08
Mar
13

Primeval Landscape

I drew back the curtains and my gasp of disappointment was tangible.
Arriving at the mountain village of Erjos in Northern Tenerife the previous evening in the dark it wasn’t possible to take in the landscape. Now, in the warm light of a bright morning I could see the devastating effects of the forest fires last August.
Millennia ago much of the world was covered in Laurel forests. Gradually as climates have changed and man has taken a hand they are now a rare commodity. The wildlife that has grown to depend on the Laurel for shelter and food has contracted with the forests. Here in the Canary Islands there remains the last stronghold of two very rare birds that go hand in hand with the Laurel. The Laurel Pigeon and Bolle’s Laurel Pigeon eat Laurel buds, leaves and flowers. They are totally dependent on this rare ancient habitat and can survive on little else.

Walking in the clear mountain air out of the Erjos valley I needn’t have worried regarding the effects of the fires; much of the Laurel still remains and it is a truly magical prehistoric landscape. We searched diligently for both the Pigeons. They are shy creatures that do not give themselves away easily. Sure, you can hear them calling and flapping but the dense foliage makes them almost impossible to detect. I talked to some locals who have lived among the mountains all their lives for whom the Pigeons remain but an enigma; they have never seen one.

It took many hours of waiting and watching before we eventually saw our quarry. A Laurel Pigeon was first to put in an appearance as it burst through the canopy drifted for a few seconds and then returned from where it came. Never have I given so much for so little return but as is often the case with these things they were like buses. No sooner did we see our first then five Bolle’s Pigeon took flight, chased across the valley and like missiles duly disappeared behind a fold in the hills.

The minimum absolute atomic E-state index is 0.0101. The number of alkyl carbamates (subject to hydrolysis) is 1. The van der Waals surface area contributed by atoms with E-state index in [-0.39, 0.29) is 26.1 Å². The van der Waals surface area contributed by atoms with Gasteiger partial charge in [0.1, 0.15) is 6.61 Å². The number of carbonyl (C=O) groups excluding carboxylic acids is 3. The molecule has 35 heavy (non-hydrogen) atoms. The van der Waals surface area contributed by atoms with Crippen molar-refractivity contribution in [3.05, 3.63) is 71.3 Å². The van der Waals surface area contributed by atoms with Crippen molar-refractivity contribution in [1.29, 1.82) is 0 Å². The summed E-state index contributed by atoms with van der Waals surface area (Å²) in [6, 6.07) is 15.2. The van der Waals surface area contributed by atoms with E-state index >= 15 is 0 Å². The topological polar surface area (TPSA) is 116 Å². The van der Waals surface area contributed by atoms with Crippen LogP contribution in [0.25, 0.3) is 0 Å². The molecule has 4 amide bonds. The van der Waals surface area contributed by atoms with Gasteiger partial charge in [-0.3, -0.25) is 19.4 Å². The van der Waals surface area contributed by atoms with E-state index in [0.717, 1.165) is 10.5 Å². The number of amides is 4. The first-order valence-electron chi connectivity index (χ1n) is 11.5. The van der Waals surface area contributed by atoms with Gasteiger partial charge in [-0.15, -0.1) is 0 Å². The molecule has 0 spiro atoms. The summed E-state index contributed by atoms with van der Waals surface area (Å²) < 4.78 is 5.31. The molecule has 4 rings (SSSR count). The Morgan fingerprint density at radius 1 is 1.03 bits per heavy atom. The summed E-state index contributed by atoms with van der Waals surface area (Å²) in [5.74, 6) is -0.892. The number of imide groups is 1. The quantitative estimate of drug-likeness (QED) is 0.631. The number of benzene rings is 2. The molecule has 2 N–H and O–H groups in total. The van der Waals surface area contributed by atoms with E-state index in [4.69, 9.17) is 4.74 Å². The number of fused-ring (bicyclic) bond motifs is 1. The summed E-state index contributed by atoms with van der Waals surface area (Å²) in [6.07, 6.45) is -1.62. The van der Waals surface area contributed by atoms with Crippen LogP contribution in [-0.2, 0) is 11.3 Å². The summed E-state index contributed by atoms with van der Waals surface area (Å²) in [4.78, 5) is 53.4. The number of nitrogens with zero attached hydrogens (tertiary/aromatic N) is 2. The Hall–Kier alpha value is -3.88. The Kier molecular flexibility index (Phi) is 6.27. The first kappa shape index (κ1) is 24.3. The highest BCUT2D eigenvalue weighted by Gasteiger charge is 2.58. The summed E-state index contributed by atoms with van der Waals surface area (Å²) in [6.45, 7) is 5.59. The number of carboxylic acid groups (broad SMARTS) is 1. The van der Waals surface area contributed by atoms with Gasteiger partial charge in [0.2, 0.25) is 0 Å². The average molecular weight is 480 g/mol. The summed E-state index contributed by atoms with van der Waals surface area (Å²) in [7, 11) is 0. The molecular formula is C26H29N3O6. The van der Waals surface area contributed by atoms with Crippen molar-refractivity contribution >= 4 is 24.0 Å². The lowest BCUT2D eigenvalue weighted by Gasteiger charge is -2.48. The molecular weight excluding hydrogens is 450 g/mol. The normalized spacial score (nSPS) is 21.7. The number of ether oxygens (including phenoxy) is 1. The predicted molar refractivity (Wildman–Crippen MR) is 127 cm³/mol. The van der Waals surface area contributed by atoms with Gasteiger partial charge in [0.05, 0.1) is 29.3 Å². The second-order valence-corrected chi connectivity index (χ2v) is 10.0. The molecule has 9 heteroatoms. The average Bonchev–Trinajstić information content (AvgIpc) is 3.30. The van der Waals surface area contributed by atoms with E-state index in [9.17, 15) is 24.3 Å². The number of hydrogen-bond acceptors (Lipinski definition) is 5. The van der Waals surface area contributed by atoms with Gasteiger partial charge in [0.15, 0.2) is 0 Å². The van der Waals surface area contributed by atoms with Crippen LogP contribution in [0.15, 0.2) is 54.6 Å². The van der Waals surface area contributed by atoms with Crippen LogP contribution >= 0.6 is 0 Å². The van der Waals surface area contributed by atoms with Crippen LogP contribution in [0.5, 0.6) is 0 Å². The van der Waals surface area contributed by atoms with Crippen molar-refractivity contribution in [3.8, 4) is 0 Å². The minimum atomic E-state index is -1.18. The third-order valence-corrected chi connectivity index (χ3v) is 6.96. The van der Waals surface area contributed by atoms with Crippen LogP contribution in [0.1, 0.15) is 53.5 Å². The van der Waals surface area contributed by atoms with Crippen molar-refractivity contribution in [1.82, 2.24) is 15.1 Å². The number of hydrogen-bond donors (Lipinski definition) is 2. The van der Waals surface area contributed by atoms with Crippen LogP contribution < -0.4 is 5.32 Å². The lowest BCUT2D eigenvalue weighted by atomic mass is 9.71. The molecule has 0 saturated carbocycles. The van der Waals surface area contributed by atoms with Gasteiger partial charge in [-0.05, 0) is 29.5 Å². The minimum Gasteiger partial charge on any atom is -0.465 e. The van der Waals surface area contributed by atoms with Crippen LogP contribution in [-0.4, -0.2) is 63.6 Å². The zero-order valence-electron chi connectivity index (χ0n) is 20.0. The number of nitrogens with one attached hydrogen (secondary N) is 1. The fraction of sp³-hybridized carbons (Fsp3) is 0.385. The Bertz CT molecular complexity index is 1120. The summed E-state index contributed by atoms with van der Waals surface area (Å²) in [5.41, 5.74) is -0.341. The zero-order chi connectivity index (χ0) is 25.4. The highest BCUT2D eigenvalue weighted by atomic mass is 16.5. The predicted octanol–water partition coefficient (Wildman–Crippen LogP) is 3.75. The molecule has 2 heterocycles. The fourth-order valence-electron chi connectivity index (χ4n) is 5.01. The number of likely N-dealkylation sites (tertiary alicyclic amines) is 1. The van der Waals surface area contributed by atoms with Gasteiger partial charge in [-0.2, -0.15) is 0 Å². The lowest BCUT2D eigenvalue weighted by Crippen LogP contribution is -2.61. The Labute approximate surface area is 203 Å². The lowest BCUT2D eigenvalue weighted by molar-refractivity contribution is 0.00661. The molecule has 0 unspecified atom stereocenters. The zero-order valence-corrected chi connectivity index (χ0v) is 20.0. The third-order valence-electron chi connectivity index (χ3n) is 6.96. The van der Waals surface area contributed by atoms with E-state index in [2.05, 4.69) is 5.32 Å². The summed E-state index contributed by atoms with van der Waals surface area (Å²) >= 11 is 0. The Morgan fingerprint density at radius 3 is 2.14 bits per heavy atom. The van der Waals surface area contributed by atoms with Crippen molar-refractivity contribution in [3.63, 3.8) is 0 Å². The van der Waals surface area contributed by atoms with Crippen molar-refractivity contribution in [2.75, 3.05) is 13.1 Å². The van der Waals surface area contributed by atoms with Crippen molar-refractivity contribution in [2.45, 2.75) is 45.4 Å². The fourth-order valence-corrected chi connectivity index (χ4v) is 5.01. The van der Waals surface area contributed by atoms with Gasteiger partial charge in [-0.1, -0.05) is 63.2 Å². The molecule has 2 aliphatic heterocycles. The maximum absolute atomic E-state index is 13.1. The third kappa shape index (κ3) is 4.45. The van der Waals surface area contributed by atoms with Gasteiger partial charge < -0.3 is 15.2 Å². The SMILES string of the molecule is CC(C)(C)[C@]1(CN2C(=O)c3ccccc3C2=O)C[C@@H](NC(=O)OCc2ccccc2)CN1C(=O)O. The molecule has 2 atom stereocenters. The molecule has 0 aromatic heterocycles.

Getting any sort of photograph was going to be difficult.

Luck plays an important part in these things. Some say you make your own luck. Although still quite distant one laurel Pigeon did a fly past and duly landed in sight affording us our best views yet; a real dinosaur in a Jurassic Landscape.

The Burnt Hillsides of Erjos

The Burnt Hillsides of Erjos

The Laurel Forests of Monte del Agua

Laurel Forests in a nearby valley

Laurel Pigeon

Laurel Pigeon perched

Laurel Pigeon 2

… and in flight

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